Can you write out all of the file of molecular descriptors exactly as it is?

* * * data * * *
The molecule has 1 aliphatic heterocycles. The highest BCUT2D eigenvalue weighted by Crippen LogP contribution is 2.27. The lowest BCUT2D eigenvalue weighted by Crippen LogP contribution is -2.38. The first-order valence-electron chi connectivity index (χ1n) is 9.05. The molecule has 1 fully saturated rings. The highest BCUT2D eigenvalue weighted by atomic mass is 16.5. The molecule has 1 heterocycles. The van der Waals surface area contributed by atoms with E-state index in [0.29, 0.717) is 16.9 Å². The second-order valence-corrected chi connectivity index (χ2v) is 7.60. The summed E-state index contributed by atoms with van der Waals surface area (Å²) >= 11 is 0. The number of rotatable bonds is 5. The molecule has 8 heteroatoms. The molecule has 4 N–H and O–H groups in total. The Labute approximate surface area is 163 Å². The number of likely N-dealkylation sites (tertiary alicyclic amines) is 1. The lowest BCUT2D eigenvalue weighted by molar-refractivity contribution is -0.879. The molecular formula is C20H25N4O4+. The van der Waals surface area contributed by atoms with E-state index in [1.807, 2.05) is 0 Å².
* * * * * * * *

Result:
The molecule has 1 aliphatic heterocycles. The highest BCUT2D eigenvalue weighted by Crippen LogP contribution is 2.27. The lowest BCUT2D eigenvalue weighted by Crippen LogP contribution is -2.38. The first-order valence-electron chi connectivity index (χ1n) is 9.05. The molecule has 1 fully saturated rings. The highest BCUT2D eigenvalue weighted by atomic mass is 16.5. The molecule has 1 heterocycles. The van der Waals surface area contributed by atoms with E-state index in [0.29, 0.717) is 16.9 Å². The second-order valence-corrected chi connectivity index (χ2v) is 7.60. The summed E-state index contributed by atoms with van der Waals surface area (Å²) >= 11 is 0. The number of rotatable bonds is 5. The molecule has 8 heteroatoms. The molecule has 4 N–H and O–H groups in total. The Labute approximate surface area is 163 Å². The number of likely N-dealkylation sites (tertiary alicyclic amines) is 1. The lowest BCUT2D eigenvalue weighted by molar-refractivity contribution is -0.879. The molecular formula is C20H25N4O4+. The van der Waals surface area contributed by atoms with E-state index in [1.807, 2.05) is 0 Å².